By Joy Wegner
Even small towns need a wheelchair tennis advocate. In Muncie, Indiana, I happen to be that person. From the moment I first saw wheelchair tennis played, I knew it was a great thing. Our wheelchair program started four years ago with one player. The following year, the Muncie Tennis Association launched the McCann Memorial Wheelchair Open, a USTA sanctioned tournament in honor of Aly Ferguson McCann. It has been great to see some of the best wheelchair tennis players in the world come to small-town Muncie to play in this tournament, and also brand-new players who can get their first taste of competitive tennis.
The program is growing slowly. In 2009, the MTA introduced our first junior player to wheelchair tennis. Zach is eleven years old and is deaf, but he loves tennis! He even played in the Quickstart Jr. Team Tennis league in the spring. Players come and go...like Chrissy, who got married on August 15th and moved to Ft. Wayne. But then, Elizabeth just started playing last week.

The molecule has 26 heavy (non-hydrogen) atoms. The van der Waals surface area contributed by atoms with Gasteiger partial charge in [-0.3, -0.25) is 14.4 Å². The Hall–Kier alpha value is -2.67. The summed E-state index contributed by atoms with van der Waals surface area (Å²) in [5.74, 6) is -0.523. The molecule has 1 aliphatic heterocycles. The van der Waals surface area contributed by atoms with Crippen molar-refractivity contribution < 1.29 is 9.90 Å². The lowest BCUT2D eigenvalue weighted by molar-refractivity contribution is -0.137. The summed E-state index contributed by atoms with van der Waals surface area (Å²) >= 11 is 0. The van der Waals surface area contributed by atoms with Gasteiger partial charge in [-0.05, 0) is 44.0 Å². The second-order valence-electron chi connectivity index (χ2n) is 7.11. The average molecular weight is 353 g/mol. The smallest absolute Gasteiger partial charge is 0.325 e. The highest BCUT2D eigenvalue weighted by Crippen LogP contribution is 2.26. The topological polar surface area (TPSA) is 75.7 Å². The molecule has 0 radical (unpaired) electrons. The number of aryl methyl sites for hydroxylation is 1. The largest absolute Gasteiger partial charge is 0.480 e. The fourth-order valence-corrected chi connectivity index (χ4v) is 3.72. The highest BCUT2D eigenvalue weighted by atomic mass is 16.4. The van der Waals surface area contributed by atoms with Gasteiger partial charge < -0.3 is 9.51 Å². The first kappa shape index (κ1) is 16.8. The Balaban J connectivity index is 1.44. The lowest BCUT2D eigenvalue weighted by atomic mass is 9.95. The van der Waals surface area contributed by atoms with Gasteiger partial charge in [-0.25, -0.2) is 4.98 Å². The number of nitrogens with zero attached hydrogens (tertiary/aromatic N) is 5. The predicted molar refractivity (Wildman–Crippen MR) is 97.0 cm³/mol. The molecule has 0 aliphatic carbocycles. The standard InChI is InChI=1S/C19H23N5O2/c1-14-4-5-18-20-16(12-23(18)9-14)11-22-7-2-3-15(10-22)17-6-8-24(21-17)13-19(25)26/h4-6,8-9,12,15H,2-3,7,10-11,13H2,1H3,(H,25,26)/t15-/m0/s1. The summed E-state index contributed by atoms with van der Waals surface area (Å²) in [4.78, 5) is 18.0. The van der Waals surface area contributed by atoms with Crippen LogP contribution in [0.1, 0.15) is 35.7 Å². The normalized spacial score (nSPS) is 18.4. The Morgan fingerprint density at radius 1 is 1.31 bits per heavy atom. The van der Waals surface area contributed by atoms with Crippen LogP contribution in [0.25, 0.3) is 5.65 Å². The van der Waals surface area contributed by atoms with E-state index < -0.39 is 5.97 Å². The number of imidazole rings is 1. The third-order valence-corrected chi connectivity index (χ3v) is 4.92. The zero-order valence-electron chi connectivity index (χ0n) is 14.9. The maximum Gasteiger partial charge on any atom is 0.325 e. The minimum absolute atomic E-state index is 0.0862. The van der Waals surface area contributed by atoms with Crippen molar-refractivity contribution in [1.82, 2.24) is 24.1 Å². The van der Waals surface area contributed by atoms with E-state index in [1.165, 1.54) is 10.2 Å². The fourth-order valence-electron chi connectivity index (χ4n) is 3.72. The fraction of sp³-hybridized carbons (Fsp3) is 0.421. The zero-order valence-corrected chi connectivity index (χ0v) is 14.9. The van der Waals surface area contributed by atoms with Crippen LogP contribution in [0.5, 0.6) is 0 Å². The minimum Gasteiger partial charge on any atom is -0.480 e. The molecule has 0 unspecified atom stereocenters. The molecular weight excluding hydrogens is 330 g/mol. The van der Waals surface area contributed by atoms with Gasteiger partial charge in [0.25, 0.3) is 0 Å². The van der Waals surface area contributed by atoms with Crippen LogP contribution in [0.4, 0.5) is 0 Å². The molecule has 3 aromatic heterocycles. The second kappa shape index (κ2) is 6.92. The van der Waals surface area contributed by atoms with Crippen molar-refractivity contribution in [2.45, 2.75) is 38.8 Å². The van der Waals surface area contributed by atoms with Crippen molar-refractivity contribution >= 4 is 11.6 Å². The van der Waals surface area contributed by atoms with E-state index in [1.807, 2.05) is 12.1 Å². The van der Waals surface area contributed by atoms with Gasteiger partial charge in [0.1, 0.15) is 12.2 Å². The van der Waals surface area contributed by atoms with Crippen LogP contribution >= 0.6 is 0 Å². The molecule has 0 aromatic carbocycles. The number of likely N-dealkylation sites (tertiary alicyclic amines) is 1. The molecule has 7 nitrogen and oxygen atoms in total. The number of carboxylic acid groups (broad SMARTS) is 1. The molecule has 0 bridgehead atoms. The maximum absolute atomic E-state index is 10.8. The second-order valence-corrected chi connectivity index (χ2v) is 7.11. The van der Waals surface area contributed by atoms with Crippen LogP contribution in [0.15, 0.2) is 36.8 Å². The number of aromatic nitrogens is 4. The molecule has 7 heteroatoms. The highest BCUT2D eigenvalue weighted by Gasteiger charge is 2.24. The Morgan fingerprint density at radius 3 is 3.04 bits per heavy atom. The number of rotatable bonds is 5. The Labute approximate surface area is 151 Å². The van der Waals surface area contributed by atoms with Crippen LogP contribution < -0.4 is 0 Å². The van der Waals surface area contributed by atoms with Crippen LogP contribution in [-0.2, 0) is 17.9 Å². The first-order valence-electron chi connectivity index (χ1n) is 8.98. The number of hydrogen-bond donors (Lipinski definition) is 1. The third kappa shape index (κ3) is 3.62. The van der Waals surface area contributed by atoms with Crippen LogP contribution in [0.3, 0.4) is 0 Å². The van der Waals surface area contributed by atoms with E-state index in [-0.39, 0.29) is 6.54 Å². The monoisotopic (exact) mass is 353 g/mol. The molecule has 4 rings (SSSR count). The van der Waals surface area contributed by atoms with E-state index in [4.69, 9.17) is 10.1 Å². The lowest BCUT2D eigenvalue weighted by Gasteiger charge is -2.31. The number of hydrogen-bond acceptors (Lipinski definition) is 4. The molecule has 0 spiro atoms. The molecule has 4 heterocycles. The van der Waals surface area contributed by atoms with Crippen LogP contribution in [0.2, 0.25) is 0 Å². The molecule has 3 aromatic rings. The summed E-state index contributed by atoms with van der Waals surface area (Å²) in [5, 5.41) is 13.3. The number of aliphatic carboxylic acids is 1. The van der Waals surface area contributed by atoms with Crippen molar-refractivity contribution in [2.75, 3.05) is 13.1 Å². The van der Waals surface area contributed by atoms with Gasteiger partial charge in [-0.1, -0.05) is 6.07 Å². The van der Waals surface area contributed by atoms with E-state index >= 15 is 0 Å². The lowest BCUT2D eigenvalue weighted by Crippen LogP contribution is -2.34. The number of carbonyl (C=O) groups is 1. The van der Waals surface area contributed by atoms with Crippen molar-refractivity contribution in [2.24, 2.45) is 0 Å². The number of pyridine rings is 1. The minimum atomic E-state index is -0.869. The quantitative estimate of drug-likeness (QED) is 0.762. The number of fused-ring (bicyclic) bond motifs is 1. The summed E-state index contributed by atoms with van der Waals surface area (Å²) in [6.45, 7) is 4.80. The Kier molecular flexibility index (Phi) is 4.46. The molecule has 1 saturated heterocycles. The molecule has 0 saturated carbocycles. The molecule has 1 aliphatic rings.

Most recently, I have been excited about an improvement made by the Muncie Park and Recreation Department to accomodate wheelchair tennis. They allowed two city courts to be repainted with Quickstart lines. Because the MTA provided the paint and labor for this project, the city agreed to put in a sidewalk and tear out a curb that had made it difficult for wheelchair players to get onto the courts.
Grants from the USTA and private donations have provided funding for the wheelchair program in the form of lessons, adult and junior sport chairs, tournament and membership scholarships, travel expenses to Midwest-sanctioned events in Ohio and Michigan, and the McCann wheelchair tournament (which had 22 competitors in 2009). The local YMCA, in conjunction with the USTA, now offers a free wheelchair tennis class at its indoor facility on Wednesdays from 12:30-1:30 p.m.
Wheelchair tennis players are some of the greatest people in the world! I am amazed by the strength of mind, the positive spirit, and the incredible patience I see in them. These attributes are developed in everyone who plays tennis, but even more so among wheelchair players. It has been rewarding for me to work with them. If your town has a YMCA, ask if they would apply for a USTA grant to start a wheelchair tennis program. Or better yet, maybe start your own Community Tennis Association, apply for the grant and run a wheelchair program of your own. It is such a good thing!